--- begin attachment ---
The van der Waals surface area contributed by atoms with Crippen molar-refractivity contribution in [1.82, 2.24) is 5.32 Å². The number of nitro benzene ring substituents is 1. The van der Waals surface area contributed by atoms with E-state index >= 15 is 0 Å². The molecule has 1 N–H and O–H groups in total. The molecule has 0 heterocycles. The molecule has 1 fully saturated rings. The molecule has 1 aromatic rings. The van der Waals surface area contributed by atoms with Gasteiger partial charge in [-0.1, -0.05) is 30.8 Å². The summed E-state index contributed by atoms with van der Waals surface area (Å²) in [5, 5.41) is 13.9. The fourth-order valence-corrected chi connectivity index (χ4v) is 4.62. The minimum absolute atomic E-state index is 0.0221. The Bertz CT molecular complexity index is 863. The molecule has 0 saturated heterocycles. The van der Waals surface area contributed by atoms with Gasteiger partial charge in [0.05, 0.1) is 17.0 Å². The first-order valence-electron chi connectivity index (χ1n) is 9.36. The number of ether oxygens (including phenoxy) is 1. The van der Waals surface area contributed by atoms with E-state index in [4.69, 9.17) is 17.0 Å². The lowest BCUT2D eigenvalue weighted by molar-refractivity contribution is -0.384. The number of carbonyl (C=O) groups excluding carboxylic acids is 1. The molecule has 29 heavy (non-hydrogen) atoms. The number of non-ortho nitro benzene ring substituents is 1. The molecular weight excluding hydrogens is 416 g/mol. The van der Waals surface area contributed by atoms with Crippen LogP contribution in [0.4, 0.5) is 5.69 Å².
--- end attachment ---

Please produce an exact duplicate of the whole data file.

The van der Waals surface area contributed by atoms with Crippen molar-refractivity contribution in [1.82, 2.24) is 5.32 Å². The number of nitro benzene ring substituents is 1. The van der Waals surface area contributed by atoms with E-state index >= 15 is 0 Å². The molecule has 1 N–H and O–H groups in total. The molecule has 0 heterocycles. The molecule has 1 fully saturated rings. The molecule has 1 aromatic rings. The van der Waals surface area contributed by atoms with Gasteiger partial charge in [-0.1, -0.05) is 30.8 Å². The summed E-state index contributed by atoms with van der Waals surface area (Å²) in [5, 5.41) is 13.9. The fourth-order valence-corrected chi connectivity index (χ4v) is 4.62. The minimum absolute atomic E-state index is 0.0221. The Bertz CT molecular complexity index is 863. The molecule has 0 saturated heterocycles. The van der Waals surface area contributed by atoms with Gasteiger partial charge in [0.05, 0.1) is 17.0 Å². The first-order valence-electron chi connectivity index (χ1n) is 9.36. The number of ether oxygens (including phenoxy) is 1. The van der Waals surface area contributed by atoms with E-state index in [4.69, 9.17) is 17.0 Å². The lowest BCUT2D eigenvalue weighted by molar-refractivity contribution is -0.384. The number of carbonyl (C=O) groups excluding carboxylic acids is 1. The molecule has 29 heavy (non-hydrogen) atoms. The number of non-ortho nitro benzene ring substituents is 1. The molecular weight excluding hydrogens is 416 g/mol. The van der Waals surface area contributed by atoms with Crippen LogP contribution in [0.4, 0.5) is 5.69 Å².